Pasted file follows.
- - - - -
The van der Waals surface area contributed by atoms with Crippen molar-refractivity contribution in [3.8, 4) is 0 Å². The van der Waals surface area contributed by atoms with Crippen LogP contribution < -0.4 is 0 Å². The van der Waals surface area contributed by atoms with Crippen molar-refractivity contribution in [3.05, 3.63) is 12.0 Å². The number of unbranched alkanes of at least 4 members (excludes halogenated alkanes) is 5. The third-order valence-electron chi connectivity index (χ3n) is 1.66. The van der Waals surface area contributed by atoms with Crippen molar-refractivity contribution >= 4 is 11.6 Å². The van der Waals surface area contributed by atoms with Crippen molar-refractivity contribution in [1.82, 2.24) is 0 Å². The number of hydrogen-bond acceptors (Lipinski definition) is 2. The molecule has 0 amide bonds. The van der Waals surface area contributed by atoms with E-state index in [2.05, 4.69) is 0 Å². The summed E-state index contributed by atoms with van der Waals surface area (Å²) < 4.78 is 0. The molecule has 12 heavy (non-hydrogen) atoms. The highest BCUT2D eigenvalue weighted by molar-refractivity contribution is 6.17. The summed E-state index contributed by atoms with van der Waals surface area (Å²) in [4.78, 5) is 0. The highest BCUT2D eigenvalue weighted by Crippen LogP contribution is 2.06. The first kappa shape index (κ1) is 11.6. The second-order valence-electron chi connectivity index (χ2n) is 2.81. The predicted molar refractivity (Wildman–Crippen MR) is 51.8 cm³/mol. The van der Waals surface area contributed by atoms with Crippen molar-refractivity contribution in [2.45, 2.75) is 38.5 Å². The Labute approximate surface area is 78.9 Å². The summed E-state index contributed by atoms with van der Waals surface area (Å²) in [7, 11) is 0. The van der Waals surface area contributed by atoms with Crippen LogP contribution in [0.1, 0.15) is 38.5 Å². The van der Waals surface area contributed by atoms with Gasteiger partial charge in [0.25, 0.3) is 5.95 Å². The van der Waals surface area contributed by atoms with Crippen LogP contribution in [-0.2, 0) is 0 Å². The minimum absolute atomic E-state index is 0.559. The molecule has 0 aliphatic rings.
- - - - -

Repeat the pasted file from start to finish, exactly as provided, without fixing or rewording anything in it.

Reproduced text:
The van der Waals surface area contributed by atoms with Crippen molar-refractivity contribution in [3.8, 4) is 0 Å². The van der Waals surface area contributed by atoms with Crippen LogP contribution < -0.4 is 0 Å². The van der Waals surface area contributed by atoms with Crippen molar-refractivity contribution in [3.05, 3.63) is 12.0 Å². The number of unbranched alkanes of at least 4 members (excludes halogenated alkanes) is 5. The third-order valence-electron chi connectivity index (χ3n) is 1.66. The van der Waals surface area contributed by atoms with Crippen molar-refractivity contribution >= 4 is 11.6 Å². The van der Waals surface area contributed by atoms with Crippen molar-refractivity contribution in [1.82, 2.24) is 0 Å². The number of hydrogen-bond acceptors (Lipinski definition) is 2. The molecule has 0 amide bonds. The van der Waals surface area contributed by atoms with E-state index in [2.05, 4.69) is 0 Å². The summed E-state index contributed by atoms with van der Waals surface area (Å²) < 4.78 is 0. The molecule has 12 heavy (non-hydrogen) atoms. The highest BCUT2D eigenvalue weighted by molar-refractivity contribution is 6.17. The summed E-state index contributed by atoms with van der Waals surface area (Å²) in [4.78, 5) is 0. The highest BCUT2D eigenvalue weighted by Crippen LogP contribution is 2.06. The first kappa shape index (κ1) is 11.6. The second-order valence-electron chi connectivity index (χ2n) is 2.81. The predicted molar refractivity (Wildman–Crippen MR) is 51.8 cm³/mol. The van der Waals surface area contributed by atoms with Crippen molar-refractivity contribution in [2.45, 2.75) is 38.5 Å². The Labute approximate surface area is 78.9 Å². The summed E-state index contributed by atoms with van der Waals surface area (Å²) in [7, 11) is 0. The van der Waals surface area contributed by atoms with Crippen LogP contribution in [0.1, 0.15) is 38.5 Å². The van der Waals surface area contributed by atoms with Gasteiger partial charge in [0.25, 0.3) is 5.95 Å². The van der Waals surface area contributed by atoms with Crippen LogP contribution in [-0.2, 0) is 0 Å². The minimum absolute atomic E-state index is 0.559. The molecule has 0 aliphatic rings.